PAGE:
SPARTANBURG, S.C. (WSPA) – Many \Upstate law enforcement agencies say they’re in dire need of officers.
“We have to find people who hold to the oath of law enforcement,” Major Art Littlejohn said. “The people who would support the mission and values of the Spartanburg Police Department.”
Law enforcement officials say hiring and keeping police officers can be difficult, especially because of some people’s perception of them.
“More and more people are interested or have always been interested in law enforcement, but, now, with some of the climate and things that are going on, people are deciding, ‘Well, maybe that’s not for me,’” Major Littlejohn said.
We’ve learned this is true, not only for the Spartanburg Police Department, but for smaller towns, too, like Blacksburg.
“The recruitment pool of applicants that we get has diminished almost to nothing,” Blacksburg Police Chief Jamie Ham said. “We will often run ads for police officers, and get no certified officers apply and very little non-certified officers.”
In fact, they’re so short-staffed at the Blacksburg Police Department, it’s changed the Chief’s duties.
“I’m having to do most of our investigations. I’ve had to work on the road as a patrolman, and I’ve had to serve as school resource officer,” Ham said.
Law enforcement officials said it doesn’t help that many agencies are looking at the same candidates and competing with salaries.
“A lot of our small agencies lose police officers to larger agencies,” Chief Ham said.
“For example, you only have so many K-9 positions; but if you know somebody who really wants to become a K-9, and they found out there’s another organization that has an opening for a K-9, they may apply somewhere else,” Major Littlejohn said.
For most agencies, there’s an extensive background check.
“We talk to everybody,” Littlejohn said. “We talk to your neighbor. We talk to your mom, your dad. If you have an ex-girlfriend or ex-boyfriend, we talk to them as well.”
Littlejohn said there’s also a lengthy testing process you must go through before you can be hired. He said that testing includes a written portion, an oral interview, and agility courses.
“Not everyone who is interested can actually do this job, because it can be very challenging,” Major Littlejohn said. “So, many times we’ll hire somebody and they’ll say, ‘I want to do this;’ but, when they see what the job is about, they decide, ‘This may not be for me.’”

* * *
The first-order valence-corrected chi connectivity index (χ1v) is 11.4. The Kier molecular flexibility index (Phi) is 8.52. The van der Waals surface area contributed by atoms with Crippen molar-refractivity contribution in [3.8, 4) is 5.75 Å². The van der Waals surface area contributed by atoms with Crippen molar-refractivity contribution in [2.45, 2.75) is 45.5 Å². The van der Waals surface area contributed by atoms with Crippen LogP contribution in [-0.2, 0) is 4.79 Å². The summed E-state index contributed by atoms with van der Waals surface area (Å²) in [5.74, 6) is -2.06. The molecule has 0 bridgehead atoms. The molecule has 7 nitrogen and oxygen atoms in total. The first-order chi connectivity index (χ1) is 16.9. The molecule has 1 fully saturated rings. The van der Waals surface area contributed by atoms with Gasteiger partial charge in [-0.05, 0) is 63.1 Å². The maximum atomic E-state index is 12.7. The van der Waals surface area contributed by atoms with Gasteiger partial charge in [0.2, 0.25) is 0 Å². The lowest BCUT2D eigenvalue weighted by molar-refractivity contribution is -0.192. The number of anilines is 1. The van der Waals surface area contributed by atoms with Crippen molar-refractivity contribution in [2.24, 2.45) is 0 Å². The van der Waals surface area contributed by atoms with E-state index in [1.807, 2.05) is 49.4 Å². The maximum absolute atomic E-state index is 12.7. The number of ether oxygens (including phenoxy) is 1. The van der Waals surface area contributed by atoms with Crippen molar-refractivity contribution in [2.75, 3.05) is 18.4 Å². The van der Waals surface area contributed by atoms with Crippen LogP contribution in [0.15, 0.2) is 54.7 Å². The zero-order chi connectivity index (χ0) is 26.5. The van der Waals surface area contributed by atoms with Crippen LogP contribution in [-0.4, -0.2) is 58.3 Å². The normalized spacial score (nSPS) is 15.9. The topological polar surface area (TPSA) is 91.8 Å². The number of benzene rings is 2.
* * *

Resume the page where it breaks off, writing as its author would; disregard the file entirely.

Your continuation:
The number of officers needed for an agency is based off of population size; so, it’s different for every city and every county.
Right now, Spartanburg Police is looking to add 16 more officers to their force.
“Our authorized strength is 137, and we have 121 officers employed right now,” Littlejohn said.
Blacksburg is only an 11-man department, and they say their vacancies are hurting them more than ever.
“We’re three officers short, so we’re 27% short,” Ham said. “If you applied that to a large-scale agency, they wouldn’t be able to function.”
Their neighbors over at the Gaffney Police Department said they’re short 7 out of 41. That includes the Chief’s position since he’ll be retiring soon.
And over at the Cherokee County Sheriff’s Office, they currently have 65, but they need two more officers and two jailers.
The Spartanburg County Sheriff’s Office told 7 News they have 343 total sworn positions and have five openings right now.
“We look for the best, and we believe that one of the best things we do–one of the best things you can do in law enforcement–is hire good people to start with,” Major Littlejohn said.
Chief Ham said officers are essential for many reasons.
“It doesn’t matter what size department you’re with, a criminal doesn’t know jurisdictional boundaries or any type of geography,” he said. “We have the same type of crimes in small towns as you have in the big cities; so, you still have murders. You still have armed robberies and that sort of thing.”
He has a message to anyone who is interested but may be hesitant about joining the force.
“Often, when you have the bad act of one police officer, it is portrayed that all police officers are bad. It’s disheartening for those of us who are out here, working hard and doing the best that we can possibly do,” Ham said. “But, for every one person who complains, there are 10,000 who appreciate what you do,” he said.